Ben Olsen fondly recalls strolling up to RFK Stadium in 1998 as a shaggy-haired rookie out of the University of Virginia. Having opened in 1961, the aging venue on East Capitol Street was already something of a relic. But in those early years of MLS, it represented a crown jewel.
“I was in awe of everything at that moment,” Olsen said. “I was playing pro soccer, I was in this big, glamorous, beautiful building, I thought. [I’m from] central Pennsylvania, you know? Compare that to Hersheypark Stadium — it was a big deal.”
“We’ve got to go out with a bang,” United veteran Nick DeLeon said. “Just leave it all out there on the field, for the fans, for ourselves. … We have to give everyone a show, and we have to close down this legendary stadium in the right way.”
As United established a dynasty in the late 1990s, winning three of the first four MLS Cup titles, RFK Stadium earned the reputation of a fortress. Blending South American influences with multicultural supporters, United built the league’s first flagship fan base. Images of the rickety east-side stands bouncing in tune with the Screaming Eagles and Barra Brava defined the passion that propped up a fledgling league.
Then the stadium started showing its age. Rust spread. Concrete crumbled. Feral cats, wasps and, most famously, raccoons took up residence.
As MLS grew from its initial 10 franchises to the 22-team league it is today, the cavernous site grew increasingly antiquated. If United were to survive, a smaller, soccer-specific stadium was a must. After a decade-long pursuit of a new home, United secured the club’s future when the D.C. Council approved legislation in December 2014 to build a stadium at Buzzard Point in Southwest.
Yet even as RFK fell into disrepair, with greener pastures on the horizon, a ragged charm persisted. For a stadium that has hosted men’s and women’s World Cup matches, Olympic soccer, and three MLS Cup finals, its soccer history knows no rivals stateside.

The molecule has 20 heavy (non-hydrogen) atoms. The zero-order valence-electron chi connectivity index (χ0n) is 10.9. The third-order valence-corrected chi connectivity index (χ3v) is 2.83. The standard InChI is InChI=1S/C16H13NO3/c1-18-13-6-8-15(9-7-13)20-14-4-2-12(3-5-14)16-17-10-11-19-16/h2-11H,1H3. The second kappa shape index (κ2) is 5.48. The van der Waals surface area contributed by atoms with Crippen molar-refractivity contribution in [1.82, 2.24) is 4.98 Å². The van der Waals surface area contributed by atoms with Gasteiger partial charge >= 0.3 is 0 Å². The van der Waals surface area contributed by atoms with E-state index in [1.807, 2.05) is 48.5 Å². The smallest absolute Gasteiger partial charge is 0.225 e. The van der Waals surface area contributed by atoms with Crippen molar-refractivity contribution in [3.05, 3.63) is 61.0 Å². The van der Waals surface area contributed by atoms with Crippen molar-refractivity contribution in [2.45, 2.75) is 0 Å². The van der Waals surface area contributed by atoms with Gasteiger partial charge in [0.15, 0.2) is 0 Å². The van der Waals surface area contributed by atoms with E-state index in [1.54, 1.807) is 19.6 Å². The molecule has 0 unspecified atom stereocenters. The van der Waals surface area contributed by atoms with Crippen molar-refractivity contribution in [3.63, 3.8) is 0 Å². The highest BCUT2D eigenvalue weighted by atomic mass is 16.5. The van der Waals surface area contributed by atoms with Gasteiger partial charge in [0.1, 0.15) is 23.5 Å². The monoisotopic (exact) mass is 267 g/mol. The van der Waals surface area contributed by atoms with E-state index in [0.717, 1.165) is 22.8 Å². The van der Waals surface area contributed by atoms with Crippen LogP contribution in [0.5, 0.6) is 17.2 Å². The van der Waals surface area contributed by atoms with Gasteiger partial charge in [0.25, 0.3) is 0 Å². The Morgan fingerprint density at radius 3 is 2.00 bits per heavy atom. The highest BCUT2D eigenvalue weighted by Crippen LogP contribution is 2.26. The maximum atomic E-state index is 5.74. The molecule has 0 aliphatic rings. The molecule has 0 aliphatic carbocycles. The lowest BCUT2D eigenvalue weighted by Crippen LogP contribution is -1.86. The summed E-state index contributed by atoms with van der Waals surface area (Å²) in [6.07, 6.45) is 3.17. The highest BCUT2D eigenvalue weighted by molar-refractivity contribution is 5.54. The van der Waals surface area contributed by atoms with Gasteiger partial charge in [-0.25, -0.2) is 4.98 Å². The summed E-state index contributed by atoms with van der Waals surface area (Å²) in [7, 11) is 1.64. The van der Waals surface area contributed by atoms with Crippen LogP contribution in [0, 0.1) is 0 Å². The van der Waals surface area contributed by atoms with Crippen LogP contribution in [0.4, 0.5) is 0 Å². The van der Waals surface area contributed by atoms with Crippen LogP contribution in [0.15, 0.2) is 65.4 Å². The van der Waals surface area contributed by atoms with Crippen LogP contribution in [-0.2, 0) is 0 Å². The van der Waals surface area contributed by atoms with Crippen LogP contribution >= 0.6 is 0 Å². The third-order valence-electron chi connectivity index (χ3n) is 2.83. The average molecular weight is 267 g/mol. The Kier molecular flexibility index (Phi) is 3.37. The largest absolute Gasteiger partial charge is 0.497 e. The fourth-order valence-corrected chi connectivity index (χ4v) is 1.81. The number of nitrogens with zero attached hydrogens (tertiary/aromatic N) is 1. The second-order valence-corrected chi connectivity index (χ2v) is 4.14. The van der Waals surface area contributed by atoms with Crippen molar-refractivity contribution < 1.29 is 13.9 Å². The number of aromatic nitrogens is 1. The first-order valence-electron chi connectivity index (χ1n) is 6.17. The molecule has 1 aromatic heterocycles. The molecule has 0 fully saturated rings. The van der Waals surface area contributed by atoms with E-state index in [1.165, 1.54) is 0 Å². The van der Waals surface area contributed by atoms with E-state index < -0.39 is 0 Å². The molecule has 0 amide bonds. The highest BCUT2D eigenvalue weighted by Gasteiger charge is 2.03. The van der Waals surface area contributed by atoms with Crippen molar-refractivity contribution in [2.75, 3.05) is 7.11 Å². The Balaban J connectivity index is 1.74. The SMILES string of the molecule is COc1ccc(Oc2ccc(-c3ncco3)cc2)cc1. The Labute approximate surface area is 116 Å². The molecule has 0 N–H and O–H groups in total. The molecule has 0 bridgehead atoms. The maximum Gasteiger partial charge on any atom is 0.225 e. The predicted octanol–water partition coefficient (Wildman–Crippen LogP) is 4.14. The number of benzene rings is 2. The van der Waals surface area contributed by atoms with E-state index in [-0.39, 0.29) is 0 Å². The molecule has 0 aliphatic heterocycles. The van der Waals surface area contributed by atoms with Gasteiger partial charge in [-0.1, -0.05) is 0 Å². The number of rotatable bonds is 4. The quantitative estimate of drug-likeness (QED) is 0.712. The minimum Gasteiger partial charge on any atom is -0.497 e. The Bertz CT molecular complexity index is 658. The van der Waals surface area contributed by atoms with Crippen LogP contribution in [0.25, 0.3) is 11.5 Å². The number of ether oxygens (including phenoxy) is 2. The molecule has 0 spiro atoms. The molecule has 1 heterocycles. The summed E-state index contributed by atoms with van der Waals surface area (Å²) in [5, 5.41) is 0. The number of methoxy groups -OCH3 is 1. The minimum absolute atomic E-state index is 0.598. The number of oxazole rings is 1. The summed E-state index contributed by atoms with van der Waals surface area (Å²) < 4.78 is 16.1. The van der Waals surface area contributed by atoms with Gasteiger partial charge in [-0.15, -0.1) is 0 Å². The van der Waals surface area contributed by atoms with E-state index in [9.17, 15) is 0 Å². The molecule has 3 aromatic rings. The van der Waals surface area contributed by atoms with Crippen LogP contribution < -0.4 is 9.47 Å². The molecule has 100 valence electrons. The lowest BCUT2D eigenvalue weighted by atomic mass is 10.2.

“Everyone wants a magic story — it didn’t work like that,” said Olsen, who spent 12 years with United as a player before taking over as coach in 2010. “The magic of this place was coming here every day. It was constant — the floods and the animals and the leaks — but it was all beautiful, it was all great because it was our culture here.
“That part was always a rallying cry here. At first it was just RFK, and it was storied. Then it got old and even more broken down. As other places got more stadiums it became even more ancient, and it almost became even more our home.”
Despite playing on a modest budget with dated facilities, United had made the playoffs four of the past five years entering this season.
But 2017 proved to be a down year for Olsen’s team, which sits last in the Eastern Conference at 9-15-5.
Like paint chipped away on the lower bowl’s orange seats, United’s home-field advantage eroded as the club went 6-7-3 at RFK Stadium.
“Talking to the older guys, they always talk about RFK being a place that when they were on other teams they didn’t want to come here to play because it was tough to get results,” said rookie Ian Harkes, the son of United legend John Harkes. “I think we got away a little bit from that this year, but I think the passion’s always there, the fans come out regardless to support us, and it’s a great atmosphere to play in.”
Sunday’s celebration will extend well beyond the match itself. Members of Robert F. Kennedy’s family are expected to participate in the festivities, and a “Legends” game featuring famed former United players — including Olsen, Jamie Moreno, Marco Etcheverry, Hristo Stoichkov and Freddy Adu — will be held before the match.
RFK Stadium will continue to host events beyond Sunday, with international soccer matches, college football games and concerts on the table. But with United set to begin play at Audi Field in June, after an extended road trip to kick off 2018, Sunday marks the end of an era for a true cathedral of American soccer.
“It’s sad, but it’s also a joyous occasion for us because of the excitement of a new building,” Olsen said. “As much as this week is about putting RFK to bed, the narrative also is this rebirth of our club and … a new era at Audi Field.”
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